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In Jamshedpur, urban voters hold the key for BJP
Having borrowed a former JMM legislator with rural appeal to be its candidate in Jamshedpur, the BJP is counting on ‘Modi wave’ in the urban area to win in its most prestigious fight in the state.
The BJP, which has the opportunity to win up to 13 of the 14 seats in Jharkhand, could consider it a failure if it loses Jamshedpur, home to some of its tallest state-based leaders. That the party managed to lose the seat it had won in 2009 — with a state-high majority of 1.2 lakh — in a 2011 by-election by 1.56 lakh votes makes it a revenge mission too.
The by-poll was necessitated by the resignation of Arjun Munda, who quit this seat after becoming chief minister. The then president of the party’s state unit contested and lost to the party formed by Babulal Marandi, a former BJP CM himself.
BJP leaders are at pains to point out that the science of a bypoll is different from that of a general election. “For a bypoll, it is about the candidate — in 2011, it was about (JVM(P)’s) Ajay Kumar and how the city felt grateful for his contributions as a Superintendent of Police. Now, it is about forming a stable government in Delhi,” said Arjun Munda. Caste equations went out of the window to help Mangalore-born Ajay Kumar in 2011 — he received 37.4 per cent votes while the BJP, which came second, got only 16.3 per cent and its candidate had to forfeit his deposit.
When it was first reported that Munda was weaning Bahragodda’s first-time JMM MLA Bidyut Baran Mahto to the BJP as a possible candidate, most assumed it was only because the former wanted to weaken Shibu Soren’s party. However, party leaders say otherwise. “Bidyut is actually an RSS candidate — the Sangh put its foot down and used its veto for him,” said Saryu Roy, party leader and former MLA from Jamshedpur West. Rai was one of the leaders in the anti-Munda camp who advocated that the former CM himself contest against Ajay Kumar, but Munda chose to stay back and concentrate on becoming CM again.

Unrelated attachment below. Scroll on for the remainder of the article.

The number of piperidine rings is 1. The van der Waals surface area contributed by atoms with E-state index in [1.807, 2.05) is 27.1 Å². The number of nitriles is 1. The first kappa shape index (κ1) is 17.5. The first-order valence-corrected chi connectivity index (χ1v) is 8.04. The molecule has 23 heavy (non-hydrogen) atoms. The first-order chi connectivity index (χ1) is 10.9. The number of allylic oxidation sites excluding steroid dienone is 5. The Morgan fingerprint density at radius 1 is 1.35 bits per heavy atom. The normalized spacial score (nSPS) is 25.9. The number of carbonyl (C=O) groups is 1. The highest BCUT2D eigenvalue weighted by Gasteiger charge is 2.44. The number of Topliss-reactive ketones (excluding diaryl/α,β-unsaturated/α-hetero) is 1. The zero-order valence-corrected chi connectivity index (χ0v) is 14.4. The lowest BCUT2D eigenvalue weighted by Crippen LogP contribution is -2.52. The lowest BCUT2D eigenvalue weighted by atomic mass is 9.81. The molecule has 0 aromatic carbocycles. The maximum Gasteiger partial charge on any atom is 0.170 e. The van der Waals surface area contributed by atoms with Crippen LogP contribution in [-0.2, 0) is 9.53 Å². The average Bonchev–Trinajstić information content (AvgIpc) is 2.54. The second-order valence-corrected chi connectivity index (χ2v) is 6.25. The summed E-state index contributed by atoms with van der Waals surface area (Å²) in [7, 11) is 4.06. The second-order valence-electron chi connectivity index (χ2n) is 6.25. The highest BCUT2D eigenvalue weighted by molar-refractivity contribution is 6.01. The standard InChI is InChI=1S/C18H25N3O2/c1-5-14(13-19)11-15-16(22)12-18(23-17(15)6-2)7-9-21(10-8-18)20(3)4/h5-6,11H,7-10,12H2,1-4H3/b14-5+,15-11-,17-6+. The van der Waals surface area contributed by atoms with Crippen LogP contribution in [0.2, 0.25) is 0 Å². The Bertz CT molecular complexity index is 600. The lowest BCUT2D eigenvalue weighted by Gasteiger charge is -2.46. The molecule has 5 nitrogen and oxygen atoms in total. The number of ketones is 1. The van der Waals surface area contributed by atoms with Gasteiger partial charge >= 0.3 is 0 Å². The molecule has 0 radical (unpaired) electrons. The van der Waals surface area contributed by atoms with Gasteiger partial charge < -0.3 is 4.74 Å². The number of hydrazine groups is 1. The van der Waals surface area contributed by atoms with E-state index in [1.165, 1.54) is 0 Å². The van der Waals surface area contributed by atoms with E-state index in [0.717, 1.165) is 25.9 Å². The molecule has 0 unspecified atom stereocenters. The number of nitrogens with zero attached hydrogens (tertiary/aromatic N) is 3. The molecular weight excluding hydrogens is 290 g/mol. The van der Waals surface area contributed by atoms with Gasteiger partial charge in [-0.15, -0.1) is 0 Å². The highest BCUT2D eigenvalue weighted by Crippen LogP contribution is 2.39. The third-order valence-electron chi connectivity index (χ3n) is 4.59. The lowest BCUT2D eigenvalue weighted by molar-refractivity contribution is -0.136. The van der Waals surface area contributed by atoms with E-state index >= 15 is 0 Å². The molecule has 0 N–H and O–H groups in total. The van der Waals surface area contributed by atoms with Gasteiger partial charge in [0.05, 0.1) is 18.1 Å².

The party’s cadre has come together to support Bidyut Mahto, whom they perceive as a strong candidate in rural areas. His image as someone from humble beginnings not withstanding, the BJP hopes that Mahto will bring it the two-lakh-odd Kurmi votes of the constituency’s 15.81 electors. The constituency has the presence of Santhals too – who along with the Kurmis and Muslims, make up the three Ms (Majhi, Mahato, Muslim) that make up the JMM vote bank. The BJP hopes that the JMM’s Niroop Mahanty will split the Muslim vote that would otherwise have gone to the JVM.
“Bidyut is the perfect candidate. He takes care of the rural votes. We have to now concentrate on the urban areas and take the polling per cent to 60. The NaMo effect will do the rest,” said Abhay Singh, state executive member of the BJP. It is crucial for the BJP that the urban voter comes out to vote on April 17. The turnout in the two completely urban assembly constituencies — Jamshedpur East and West — were 44 and 39 per cent respectively in 2011. It was remarkably similar in 2009, at 44 and 38 per cent. However, raising the polling percentage is a dangerous game for the BJP — in Jamshedpur West, for instance, where Muslim voters are one-third of the electorate, this might backfire.
Winning the upper hand is crucial also because the BJP in Jamshedpur is predominantly an urban party — while Arjun Munda has grown from his Jamshedpur base to become a largely pan-Jharkhand leader, Saryu Roy and current Jamshedpur East legislator Raghubar Das have strong urban roots. “It is mere coincidence that all of us have come to be in Jamshedpur,” insists Saryu Roy, who was sent to the city by the party to contest in 2005. “Raghubar Das hails from here and has been active since winning in 1995,” pointed out Roy.
The BJP’s attempt to effect a massive pro-Modi wave with a rally on April 10 did not achieve the desired results.